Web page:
Mother's Day forces me to contemplate motherhood, and my own complicated feelings about that particular state of being.
My own mother, who I love dearly, is kind of a nut, and I learned more how *not* to do things from her than I can ever fully articulate. When my older sister and I were little, we constantly worked to gain attention from mommy, who was generally neglectful - she would send us outside on summer mornings at 7am, remind us that we couldn't knock on anyone else's door until 9am, and we wouldn't see her again until it was time to come in at 6pm, to eat dinner, take a bath, and go to bed (our bedtime was a firm 8pm, no matter the time of year - I have sorrowful memories of listening to all the kids in the neighborhood playing our invented game "kisserbug" (freeze tag, with the twist that in order to move again, you had to get kissed by someone who wasn't It - what can I say, we were a curious bunch).
In addition to generally ignoring us, letting us beg off of neighbor's for lunches and drinks and use of their bathroom, she was also the person who taught us the meaning of the word "betrayal". She would wait until my father was in a bad mood (always a short wait), and then start letting him know the many ways we misbehaved, pressing harder and harder on him, asking him what he was going to do about it, and then we would find ourselves on the wrong side of his fists. Those were nights (and it wasn't every day, but it was frequent enough), where I went to bed sobbing so hard it took me hours to catch my breath, but I stifled the noise lest I rile him up again.
She also taught us how to lie, and oh, she was a masterful liar. She taught us to make sure our story had elements of truth, to not overelaborate, to change the subject if questions about our story arose. We particularly had to lie to protect her from my father - she would go out and buy something we couldn't afford, and then make up a story about how someone in her family sent her the new chair or lamp, and we kids had to back her up. My older sister mentioned to me recently how she still feels like embellishing things that actually happened with fantastic lies, because its the way we were raised - if we could come up with a lie that entertained, that was enough to get us out of the hotseat sometimes.
Then again, my mother would sometimes pack all the kids in the neighborhood into her van and take us all to the drive-in. She taught us how to jump double-dutch, how to use a pogo stick, how to make a whistle out of a blade of grass. She taught us all kinds of "Miss Suzy" hand-slapping games. She was famous amongst my friends for giving out socks at birthday parties - everyone called her the "Sock Lady". She taught us a million songs. She never blinked an eye no matter what kind of animal we brought home - although she was a city slicker, she didn't balk from snakes, lizards, frogs, turtles - even a bat. Somehow, those good things she gave us seem to outweigh the bad. When I look at my mother now, I look at her with empathy, understanding how she really didn't know what the hell she was doing most of the time. When you have bad parents yourself (and she did have lousy parents - an abusive drunk (she married a man just like dear old dad) and a mother who treated her like a black sheep), you never get to see how to be a good parent.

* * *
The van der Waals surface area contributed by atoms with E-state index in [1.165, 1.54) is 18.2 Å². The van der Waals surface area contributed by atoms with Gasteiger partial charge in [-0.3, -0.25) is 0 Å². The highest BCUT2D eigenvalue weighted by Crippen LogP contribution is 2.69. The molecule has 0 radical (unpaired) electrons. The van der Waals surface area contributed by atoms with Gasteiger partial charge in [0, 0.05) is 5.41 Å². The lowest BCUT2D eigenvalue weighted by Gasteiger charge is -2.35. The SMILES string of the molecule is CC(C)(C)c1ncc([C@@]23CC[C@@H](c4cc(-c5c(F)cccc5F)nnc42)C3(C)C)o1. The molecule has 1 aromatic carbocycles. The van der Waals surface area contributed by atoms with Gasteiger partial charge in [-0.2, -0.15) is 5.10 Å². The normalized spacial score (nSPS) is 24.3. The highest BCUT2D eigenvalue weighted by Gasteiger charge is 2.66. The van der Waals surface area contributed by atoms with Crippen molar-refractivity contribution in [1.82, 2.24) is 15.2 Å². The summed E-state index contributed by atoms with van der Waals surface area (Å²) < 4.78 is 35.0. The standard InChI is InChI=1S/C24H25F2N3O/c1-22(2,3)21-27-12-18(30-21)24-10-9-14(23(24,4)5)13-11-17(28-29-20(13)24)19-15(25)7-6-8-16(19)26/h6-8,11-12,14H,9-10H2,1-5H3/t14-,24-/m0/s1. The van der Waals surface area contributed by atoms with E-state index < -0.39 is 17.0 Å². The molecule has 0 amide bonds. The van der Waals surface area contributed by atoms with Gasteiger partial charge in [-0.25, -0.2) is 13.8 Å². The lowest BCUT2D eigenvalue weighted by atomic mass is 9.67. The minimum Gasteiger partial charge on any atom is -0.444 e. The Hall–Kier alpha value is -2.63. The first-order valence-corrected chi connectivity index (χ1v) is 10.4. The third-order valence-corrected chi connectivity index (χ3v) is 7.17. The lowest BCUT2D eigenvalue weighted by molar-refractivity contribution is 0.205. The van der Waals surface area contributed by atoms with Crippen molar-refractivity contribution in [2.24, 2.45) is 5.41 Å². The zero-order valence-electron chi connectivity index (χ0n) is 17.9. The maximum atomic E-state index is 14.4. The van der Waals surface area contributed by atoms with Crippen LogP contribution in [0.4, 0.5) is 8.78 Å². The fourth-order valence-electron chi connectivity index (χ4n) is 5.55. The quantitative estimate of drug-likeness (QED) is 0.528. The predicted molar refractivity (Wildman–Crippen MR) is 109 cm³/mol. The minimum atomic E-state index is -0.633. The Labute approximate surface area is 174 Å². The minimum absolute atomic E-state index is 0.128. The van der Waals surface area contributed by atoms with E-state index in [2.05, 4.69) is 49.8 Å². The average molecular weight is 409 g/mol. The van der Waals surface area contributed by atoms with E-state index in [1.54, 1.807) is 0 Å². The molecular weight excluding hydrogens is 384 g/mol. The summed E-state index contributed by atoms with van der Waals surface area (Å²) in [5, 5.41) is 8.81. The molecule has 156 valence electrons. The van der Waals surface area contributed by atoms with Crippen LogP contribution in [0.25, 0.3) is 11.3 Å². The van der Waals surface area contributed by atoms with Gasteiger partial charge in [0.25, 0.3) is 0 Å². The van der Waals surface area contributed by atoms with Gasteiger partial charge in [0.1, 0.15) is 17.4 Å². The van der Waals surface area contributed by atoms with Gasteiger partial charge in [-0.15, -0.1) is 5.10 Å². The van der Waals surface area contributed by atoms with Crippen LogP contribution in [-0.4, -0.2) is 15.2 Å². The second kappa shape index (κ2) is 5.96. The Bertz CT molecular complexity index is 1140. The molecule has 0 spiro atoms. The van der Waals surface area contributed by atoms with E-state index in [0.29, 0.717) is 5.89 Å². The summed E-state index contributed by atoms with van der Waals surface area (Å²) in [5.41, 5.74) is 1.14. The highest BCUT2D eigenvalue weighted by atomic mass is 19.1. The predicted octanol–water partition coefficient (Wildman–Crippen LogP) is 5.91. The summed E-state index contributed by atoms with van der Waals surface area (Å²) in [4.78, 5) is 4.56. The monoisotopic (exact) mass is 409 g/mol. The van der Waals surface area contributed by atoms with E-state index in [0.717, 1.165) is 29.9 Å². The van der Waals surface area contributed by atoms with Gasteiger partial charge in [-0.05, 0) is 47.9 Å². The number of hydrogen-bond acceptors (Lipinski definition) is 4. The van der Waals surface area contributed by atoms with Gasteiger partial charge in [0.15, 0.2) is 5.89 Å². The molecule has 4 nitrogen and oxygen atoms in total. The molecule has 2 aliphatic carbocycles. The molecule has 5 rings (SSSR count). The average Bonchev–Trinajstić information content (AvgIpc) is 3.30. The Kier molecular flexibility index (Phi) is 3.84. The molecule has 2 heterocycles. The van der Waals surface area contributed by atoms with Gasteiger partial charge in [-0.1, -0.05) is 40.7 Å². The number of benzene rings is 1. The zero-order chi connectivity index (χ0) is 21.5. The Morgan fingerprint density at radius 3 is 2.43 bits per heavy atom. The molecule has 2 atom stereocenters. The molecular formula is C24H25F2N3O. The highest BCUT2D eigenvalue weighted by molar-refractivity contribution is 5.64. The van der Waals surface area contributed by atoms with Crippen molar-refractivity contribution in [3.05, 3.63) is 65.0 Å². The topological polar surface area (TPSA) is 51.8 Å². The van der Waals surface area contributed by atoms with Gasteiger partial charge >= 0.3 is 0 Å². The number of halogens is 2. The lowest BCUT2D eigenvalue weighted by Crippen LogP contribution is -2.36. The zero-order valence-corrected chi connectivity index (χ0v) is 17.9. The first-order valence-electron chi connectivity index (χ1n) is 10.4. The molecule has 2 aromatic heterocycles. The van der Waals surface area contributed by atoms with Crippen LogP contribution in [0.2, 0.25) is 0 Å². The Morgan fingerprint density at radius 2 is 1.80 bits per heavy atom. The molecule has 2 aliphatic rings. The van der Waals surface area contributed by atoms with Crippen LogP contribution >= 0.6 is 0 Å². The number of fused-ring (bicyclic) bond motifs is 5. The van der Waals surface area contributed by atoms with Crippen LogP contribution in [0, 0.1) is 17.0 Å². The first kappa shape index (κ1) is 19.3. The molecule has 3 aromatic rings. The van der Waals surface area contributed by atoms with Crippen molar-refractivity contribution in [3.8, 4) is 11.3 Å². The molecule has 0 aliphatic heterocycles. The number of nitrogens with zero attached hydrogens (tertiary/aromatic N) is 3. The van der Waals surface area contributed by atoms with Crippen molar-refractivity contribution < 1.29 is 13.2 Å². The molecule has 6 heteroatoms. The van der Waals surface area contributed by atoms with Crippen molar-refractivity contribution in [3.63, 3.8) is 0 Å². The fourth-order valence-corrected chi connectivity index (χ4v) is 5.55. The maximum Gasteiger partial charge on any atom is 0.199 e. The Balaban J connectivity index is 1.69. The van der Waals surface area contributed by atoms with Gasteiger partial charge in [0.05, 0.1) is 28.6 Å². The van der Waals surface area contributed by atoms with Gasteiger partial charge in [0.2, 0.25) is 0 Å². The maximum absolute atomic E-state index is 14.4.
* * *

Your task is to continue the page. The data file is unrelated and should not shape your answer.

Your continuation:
There are times when I think I'm the greatest mom in the world, and there are times when I'm sure I'm ruining my children's lives. I often feel like the motherhood manual that other moms seem to have read (the one that says when they're supposed to have their physicals and dentist appointments and how to discipline and how to get your kids to make their beds and set the table and whether or not 7 is too young to have a sleepover party) somehow missed getting sent to me, that I'm the only mother stumbling through, not really knowing what the hell I'm doing.
To combat my many weaknesses as a mother, I tell them, every day, that I love them. They know that they can talk to me about anything. They know if they tell me that it's a secret, that I won't tell anyone, not even daddy*. I admit when I'm wrong. I apologise when I overreact. I build them up, because to me, these two young woman are the coolest, most amazing, beautiful, hilarious, intelligent people I know. Without them, I wouldn't be a mother, and so on Mother's Day, I have to thank my Sio and my Monkey for being my kids. They make me look like I know what I'm doing.
*unless of course it's something very very serious, which thank all the forces of the universe, has never happened.